Maybe Poor Johnny Really Cannot Encrypt - The Case for a Complexity Theory for Usable Security

Zinaida Benenson, Gabriele Lenzini, Daniela Oliveira, Simon Parkin, Sven Uebelacker

    Research output: Chapter in Book/Report/Conference proceedingConference contributionAcademicpeer-review

    11 Citations (Scopus)
    6 Downloads (Pure)


    Psychology and neuroscience literature shows the existance of upper bounds on the human capacity for executing cognitive tasks and for information processing. These bounds are where, demonstrably, people start experiencing cognitive strain and consequently committing errors in the tasks execution. We argue that the usable security discipline should scientifically understand such bounds in order to have realistic expectations about what people can or cannot attain when coping with security tasks. This may shed light on whether Johnny will be ever be able to encrypt. We propose a conceptual framework for evaluation of human capacities in security that also assigns systems to complexity categories according to their security and usability. From what we have initiated in this paper, we ultimately aim at providing designers of security mechanisms and policies with the ability to say: “This feature of the security mechanism X or this security policy element Y is inappropriate, because this evidence shows that it is beyond the capacity of its target community".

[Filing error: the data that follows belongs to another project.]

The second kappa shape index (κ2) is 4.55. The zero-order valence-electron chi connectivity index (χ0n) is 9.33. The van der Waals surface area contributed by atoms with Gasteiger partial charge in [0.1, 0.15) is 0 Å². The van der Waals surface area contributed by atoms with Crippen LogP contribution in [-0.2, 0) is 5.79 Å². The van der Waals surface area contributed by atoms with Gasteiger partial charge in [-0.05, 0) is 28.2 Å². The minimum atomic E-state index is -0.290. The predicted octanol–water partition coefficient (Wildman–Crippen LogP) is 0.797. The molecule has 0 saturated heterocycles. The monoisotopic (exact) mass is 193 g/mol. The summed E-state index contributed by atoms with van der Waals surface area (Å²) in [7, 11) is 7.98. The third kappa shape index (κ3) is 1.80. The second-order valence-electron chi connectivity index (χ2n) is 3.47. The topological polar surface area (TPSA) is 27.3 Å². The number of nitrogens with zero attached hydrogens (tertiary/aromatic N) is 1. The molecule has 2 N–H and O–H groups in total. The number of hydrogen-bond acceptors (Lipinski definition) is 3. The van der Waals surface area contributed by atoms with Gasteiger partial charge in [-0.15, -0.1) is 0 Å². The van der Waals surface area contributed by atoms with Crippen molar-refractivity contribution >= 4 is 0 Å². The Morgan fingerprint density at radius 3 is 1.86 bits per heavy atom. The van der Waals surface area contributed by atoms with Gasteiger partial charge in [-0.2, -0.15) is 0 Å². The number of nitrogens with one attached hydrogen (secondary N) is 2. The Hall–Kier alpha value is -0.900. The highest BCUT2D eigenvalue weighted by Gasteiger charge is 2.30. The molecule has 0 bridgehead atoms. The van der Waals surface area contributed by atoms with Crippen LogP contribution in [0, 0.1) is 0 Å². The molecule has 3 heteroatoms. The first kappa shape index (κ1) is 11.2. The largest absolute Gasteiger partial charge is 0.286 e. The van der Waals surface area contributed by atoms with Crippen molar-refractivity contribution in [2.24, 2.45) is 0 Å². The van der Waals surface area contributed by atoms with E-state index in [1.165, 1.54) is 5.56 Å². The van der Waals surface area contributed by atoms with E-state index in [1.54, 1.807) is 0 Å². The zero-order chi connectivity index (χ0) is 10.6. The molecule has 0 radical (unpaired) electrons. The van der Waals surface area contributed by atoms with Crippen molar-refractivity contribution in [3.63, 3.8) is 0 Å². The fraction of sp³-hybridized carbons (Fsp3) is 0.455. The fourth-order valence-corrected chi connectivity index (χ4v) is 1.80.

Original languageEnglish
    Title of host publicationNSPW '15
    Subtitle of host publicationProceedings of the 2015 New Security Paradigms Workshop
    Place of PublicationNew York
    PublisherAssociation for Computing Machinery
    Number of pages15
    ISBN (Print)978-1-4503-3754-0
    Publication statusPublished - Sept 2015
    Event2015 New Security Paradigms Workshop, NSPW 2015 - Twente, Netherlands
    Duration: 8 Sept 201511 Sept 2015


    Workshop2015 New Security Paradigms Workshop, NSPW 2015
    Abbreviated titleNSPW


    • EC Grant Agreement nr.: FP7/318003
    • EC Grant Agreement nr.: FP7/2007-2013


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